financial planning

wackystuff /

The best time to fire someone is before you hire them. And sometimes the best loan for you is the one you don’t take out.

I’ve had people come to me loaded down with poor past decisions, currently reflected in a crummy credit rating. Then, while treading water in a sea of maxed out credit cards, they find it… their dream home! It would be perfect for the kids, perfect for the neighbors, perfect for work and..well…it's perfect!

Guilia Forsythe /

If the purpose of a financial plan is to predict the future for you, I’d say save your money. You’ll do about as well with a monkey throwing darts at some charts.

But if you want to know what the real purpose of a financial plan is, look no further than what happened to the University of Arkansas Razorbacks and the New Orleans Saints football teams a few years ago.

If you aren’t a football fan, here’s a little background on both teams: each had a great season in 2011. And both teams brought most of their key player talent into the 2012 season.

Ken Teegardin /

How is anyone supposed to do any financial planning these days?

After all, we don’t know if taxes are doing down, the affordable care act is going away, jobs are coming back or a border fence is going up!

How are we supposed to know what to do next?

Really? Is it really that difficult?

Or are you just stuck because your concept of financial planning is proving to be fatally flawed? / duncan c /

What is your time horizon when it comes to your retirement planning?

Before you answer, check your calendar, your watch…or maybe your birth certificate. I’m guessing your time horizon is a lot longer than you might realize.

If, for example, you said that you have a 20 year time horizon, I’m guessing you mean the time until you plan to retire. So that would make you mid-forties (sorry to give that away).

You feel like you are at the base of your own personal financial Mount Everest and you’ve got a mere 20 years to climb to the top. Fine.

Tax Credits / /

Not everyone is rich. So, does the profession of financial planning have anything to offer to the average or even poor person? What could just plain old regular folks do to live better?

I have met individuals worth multiple millions who had no time, no love and no peace in their lives. I have also met others who could list all their possessions on the back of a napkin whose family, community and lifestyle were a constant source of joy to them.

So let’s begin with the understanding that wealth never made anyone rich and poverty never made anyone…well, poor.

Budget or Bust

Jul 27, 2016
Trevor Bashnick /

You’re selling your house and downsizing…or, upsizing. Either way, you’ve found the newest home of your dreams. Except that it will require a bit of…updating as they say.

As you wander through the new house, you’re making lists of carpets, cabinets and carports that will have to undergo some renovation.

Unless you’ve got more money than the Republican presidential nominee, you’d better do some serious planning before one thread of that ugly shag carpet gets ripped up.

Ken Walton /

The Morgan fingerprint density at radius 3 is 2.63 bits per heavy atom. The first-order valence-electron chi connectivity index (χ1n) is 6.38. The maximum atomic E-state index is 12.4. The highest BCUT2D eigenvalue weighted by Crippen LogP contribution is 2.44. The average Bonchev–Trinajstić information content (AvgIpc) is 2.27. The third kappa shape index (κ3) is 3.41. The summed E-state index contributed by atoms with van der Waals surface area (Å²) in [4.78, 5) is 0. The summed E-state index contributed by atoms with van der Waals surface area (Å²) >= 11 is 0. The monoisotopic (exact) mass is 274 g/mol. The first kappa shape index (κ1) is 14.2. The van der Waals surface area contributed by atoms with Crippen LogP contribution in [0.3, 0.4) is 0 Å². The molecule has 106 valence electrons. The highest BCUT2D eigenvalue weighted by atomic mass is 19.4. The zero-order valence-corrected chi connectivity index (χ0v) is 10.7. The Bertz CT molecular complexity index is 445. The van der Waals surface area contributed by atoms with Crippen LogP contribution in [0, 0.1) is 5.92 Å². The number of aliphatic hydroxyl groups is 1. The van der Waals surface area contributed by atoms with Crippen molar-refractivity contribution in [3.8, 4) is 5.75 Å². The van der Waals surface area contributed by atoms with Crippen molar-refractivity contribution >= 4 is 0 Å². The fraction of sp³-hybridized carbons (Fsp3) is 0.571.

If you’re one of those souls who get out of bed each day and can’t wait to get to work – good for you!

But even if you feel like you enjoy your work so much you can never imagine stopping – don’t for one second think that gives you a pass on responsibly planning your financial future.


Because there is a world of difference between “get to” and “got to.”

Right now you “get to” go to work. That’s as much a reflection of your attitude as it is of your circumstances.

Darrell Miller /

Whenever you say yes to one thing, you are saying no to something else.

Suppose you are thinking about buying a small lake house. The price seems pretty good, but something is bothering you. You still have some other credit card debt you haven’t paid off yet. The angel on your shoulder says take care of the debt, but the devil whispers that you’ve got to pull the trigger on this kind of thing quickly or someone else may buy it.

How do we know what’s right?

Well, we could agree to meet again in twenty years and then we would both know what the right decision was.

Ian Baker /

Medicine used to be simple. If you lived in the old west, whether you got shot, fell off your horse or just ate a batch of bad beans, there was only one thing to do: go see Doc. Doc was the only physician in town and he delivered babies (at home), removed bullets (with help ample whiskey and another bullet to bite down on) and set broken bones (again, with the help of whiskey). And life expectancy then was about 40 years. Fast forward to today and there are doctors of every imaginable specialty and sub-specialty. But try to see “Doc” today, and he might be a little hard to find.

Daniel Oines /

Question: I am in my 50s and plan to retire within the next ten to fifteen years. What should I plan for with respect to health care costs? When it comes to healthcare costs after you retire, what can you expect? Well, for one - a lot of uncertainty. That doesn’t mean to throw up your hands and surrender. It just means that precision in this prediction is going to be hard to come by. We just know it’s likely to be a big number. Healthcare costs are rising at 7% to 8% annually, much higher than inflation.